President’s introduction of Oprah, congratulations to Class of 2008

Following is the text, as prepared, of remarks by University President John Hennessy at Commencement on June 15, 2008.

Introduction of Oprah Winfrey

It gives me great pleasure to introduce this year’s Commencement speaker: global media leader and philanthropist Oprah Winfrey.

At Stanford, we encourage our graduates to think about the impact they can have on the world and to make good use of their skills. Few people have done so better than Oprah Winfrey.

As a young girl, Oprah did not plan on growing up to become a media icon. But she did know that she would do something with her life. A native of rural Mississippi, her early years were spent with her grandmother, who taught her to read. Her own personal interest and commitment to reading eventually led to the Oprah Book Club, igniting an interest and passion for reading by people across the country.

She also showed an early interest in public speaking. By the age of 3, she was holding church audiences spellbound with her recitations. In grade school, she memorized poetry, verses from the Bible and the sermons of James Weldon Johnson, delivering them with such zeal, her classmates called her “preacher.”

That gift of oratory has served her well over the years. She officially began her broadcasting career in high school, when a local radio station hired her to read news copy.

A stint in Baltimore as news co-anchor followed after her undergraduate degree. But it was becoming clear that reporting was not her genre. As she explained in an interview years later, “I used to go on assignment and be so open that I would say to people at fires … ‘That’s OK. You don’t have to talk to me.’ … And back at the news room … the news director says, ‘What do you mean they didn’t have to talk to you?'”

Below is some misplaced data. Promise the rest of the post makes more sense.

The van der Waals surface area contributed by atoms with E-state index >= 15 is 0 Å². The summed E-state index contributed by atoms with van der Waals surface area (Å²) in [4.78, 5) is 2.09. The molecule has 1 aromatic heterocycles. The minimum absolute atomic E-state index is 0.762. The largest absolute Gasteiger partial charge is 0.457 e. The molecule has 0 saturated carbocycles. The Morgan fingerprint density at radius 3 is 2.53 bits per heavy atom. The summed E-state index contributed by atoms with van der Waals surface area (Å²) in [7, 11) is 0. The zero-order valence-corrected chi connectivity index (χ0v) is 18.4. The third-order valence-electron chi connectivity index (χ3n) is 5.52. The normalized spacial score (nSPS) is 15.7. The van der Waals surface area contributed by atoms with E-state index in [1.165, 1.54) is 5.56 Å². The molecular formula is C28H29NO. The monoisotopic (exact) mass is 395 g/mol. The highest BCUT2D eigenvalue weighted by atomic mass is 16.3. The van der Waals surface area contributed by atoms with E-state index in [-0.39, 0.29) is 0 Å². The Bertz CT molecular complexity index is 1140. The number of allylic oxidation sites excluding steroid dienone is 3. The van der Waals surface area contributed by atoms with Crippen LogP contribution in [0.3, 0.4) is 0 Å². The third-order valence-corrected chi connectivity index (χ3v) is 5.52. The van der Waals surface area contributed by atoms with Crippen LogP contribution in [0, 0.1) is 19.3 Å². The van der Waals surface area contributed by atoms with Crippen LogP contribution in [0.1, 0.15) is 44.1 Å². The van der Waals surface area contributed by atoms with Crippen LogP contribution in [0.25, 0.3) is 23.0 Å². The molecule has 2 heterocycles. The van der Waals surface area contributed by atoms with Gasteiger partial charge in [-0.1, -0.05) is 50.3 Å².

Her compassion for others may not have gotten her the story, but it is central to the evolution of the Oprah show. In 1984, she had an opportunity to host a local talk show in Chicago, and the format—talking, listening, sharing—was a natural for her. Within a year, both the show and its audience had expanded, and The Oprah Winfrey Show was on its way.

In 1988, she established Harpo Studios, which produces her show. With Harpo Studios, Oprah became the only African American woman to own her own studio. Over the 22 years The Oprah Winfrey Show has been in national syndication, it has received more than three-dozen Emmy Awards and is seen by millions of viewers each week in the United States and around the world.

Oprah’s accomplishments as a businesswoman and global media pioneer are legendary, but it is her work as a philanthropist that truly sets her apart. For more than a decade, she has been exhorting her viewers to make good use of their lives and make a difference in the world. In 1998, Oprah’s Angel Network was launched and has raised more than $50 million, providing assistance to women and children around the world for schools, shelters and homes. Many of you probably saw the amazing results of her efforts to help families whose homes were destroyed by Hurricane Katrina; it was truly inspiring.

Through the Oprah Winfrey Foundation, she has established schools and scholarships, provided libraries and teacher education, and donated millions of dollars so that young people with promise, but without means, have the opportunity for an education. After visiting with Nelson Mandela in 2000, she decided to build a school in South Africa. That pledge soon grew to a larger commitment, and last year the Oprah Winfrey Leadership Academy for Girls—South Africa was established to educate young women to become the leaders of tomorrow.